What questions are you hoping to answer with further research?
I’m excited about combinations. There’s also patient and/or tumor selection. What about PSA imaging? We know from a bigger data set, that spans more than a decade, that some patients with negative PSA scans will still have a response [to PSMA-directed therapy]. I wouldn’t want to exclude a patient who has had a lot of different therapies [from receiving this therapy] based on a scan. That being said, when we look at the data in all-comers, where we have negative scans as well as very bright scans, we see that those that have brighter scans appear to have a higher response rate. Therefore, if we have choices for therapy, and 2 are equal, the “hotter” PSMA scan might respond better to that particular type of therapy.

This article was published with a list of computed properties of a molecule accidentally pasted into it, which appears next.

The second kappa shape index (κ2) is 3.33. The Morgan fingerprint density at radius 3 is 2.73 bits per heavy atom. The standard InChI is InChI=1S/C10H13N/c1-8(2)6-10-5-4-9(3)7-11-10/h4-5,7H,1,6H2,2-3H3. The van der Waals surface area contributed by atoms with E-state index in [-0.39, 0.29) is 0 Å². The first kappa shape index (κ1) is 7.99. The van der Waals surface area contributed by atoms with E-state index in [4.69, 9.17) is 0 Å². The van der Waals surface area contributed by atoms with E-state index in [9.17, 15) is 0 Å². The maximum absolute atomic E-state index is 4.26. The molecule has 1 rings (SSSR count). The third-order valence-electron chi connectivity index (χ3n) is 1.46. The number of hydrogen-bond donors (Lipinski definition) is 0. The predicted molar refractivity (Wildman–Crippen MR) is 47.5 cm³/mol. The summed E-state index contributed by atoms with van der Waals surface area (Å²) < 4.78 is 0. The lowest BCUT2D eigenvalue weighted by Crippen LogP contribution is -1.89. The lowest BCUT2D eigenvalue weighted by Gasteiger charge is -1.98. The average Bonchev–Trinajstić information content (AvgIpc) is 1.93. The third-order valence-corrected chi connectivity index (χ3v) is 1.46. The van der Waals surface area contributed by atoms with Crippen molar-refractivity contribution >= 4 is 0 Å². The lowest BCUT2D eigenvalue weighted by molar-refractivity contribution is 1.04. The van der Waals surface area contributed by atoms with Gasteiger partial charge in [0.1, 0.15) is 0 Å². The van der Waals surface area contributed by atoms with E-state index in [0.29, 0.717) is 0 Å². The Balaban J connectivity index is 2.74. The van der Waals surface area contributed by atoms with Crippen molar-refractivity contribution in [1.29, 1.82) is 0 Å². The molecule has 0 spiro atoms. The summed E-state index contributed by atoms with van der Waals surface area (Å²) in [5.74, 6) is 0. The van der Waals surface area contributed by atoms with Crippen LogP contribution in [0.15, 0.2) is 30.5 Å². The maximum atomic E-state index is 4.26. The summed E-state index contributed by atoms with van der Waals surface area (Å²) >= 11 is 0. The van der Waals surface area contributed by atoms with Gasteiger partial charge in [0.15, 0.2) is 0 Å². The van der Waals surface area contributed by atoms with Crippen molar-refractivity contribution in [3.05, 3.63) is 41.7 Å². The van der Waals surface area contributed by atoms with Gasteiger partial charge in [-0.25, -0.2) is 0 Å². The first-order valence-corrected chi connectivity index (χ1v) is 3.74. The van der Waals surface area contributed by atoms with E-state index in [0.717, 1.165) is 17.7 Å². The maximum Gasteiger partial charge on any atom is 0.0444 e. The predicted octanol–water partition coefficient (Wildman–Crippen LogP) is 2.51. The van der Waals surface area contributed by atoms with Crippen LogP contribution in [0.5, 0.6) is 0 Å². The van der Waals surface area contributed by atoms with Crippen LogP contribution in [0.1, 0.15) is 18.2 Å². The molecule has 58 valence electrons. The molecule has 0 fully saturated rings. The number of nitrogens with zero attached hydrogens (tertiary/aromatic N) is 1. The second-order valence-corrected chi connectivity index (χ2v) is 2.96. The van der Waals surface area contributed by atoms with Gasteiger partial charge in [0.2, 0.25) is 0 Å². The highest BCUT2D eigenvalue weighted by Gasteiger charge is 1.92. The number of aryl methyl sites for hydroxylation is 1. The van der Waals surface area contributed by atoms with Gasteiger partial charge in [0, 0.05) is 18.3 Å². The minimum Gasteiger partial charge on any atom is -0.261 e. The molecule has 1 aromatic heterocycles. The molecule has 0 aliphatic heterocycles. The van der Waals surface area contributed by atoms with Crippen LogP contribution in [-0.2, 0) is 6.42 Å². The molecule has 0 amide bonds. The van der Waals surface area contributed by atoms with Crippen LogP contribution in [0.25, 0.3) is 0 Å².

At the 2019 AACR Annual Meeting, as well as the 2019 Genitourinary Cancers Symposium, we presented a subset of these data on around 20 patients who underwent whole-exome sequencing, and around 50 patients who underwent a number of different targeted sequencing platforms. BRCA2 stood out in terms of a better response, progression-free survival, and overall survival with a PSMA-targeted radionuclide therapy. We can predict that because the mechanism of action of radiation is damaging DNA. Therefore, patients with DNA repair defects might respond better.
Is there anything else about the study you want to emphasize?
We're continuing to expand the study. It’s a very exciting time to be involved in this. There are a number of different trials, including randomized trials as well as those that are moving [PSMA-directed therapy] even earlier in the CRPC setting, as well as moving them into the hormone-sensitive setting.
Tagawa ST, Osborne J, Niaz MJ, et al. Dose-escalation results of a phase I study of 225Ac-J591 for progressive metastatic castration resistant prostate cancer (mCRPC). J Clin Oncol. 2020;38(suppl_6; abstr 114). doi: 10.1200/JCO.2020.38.6_suppl.114.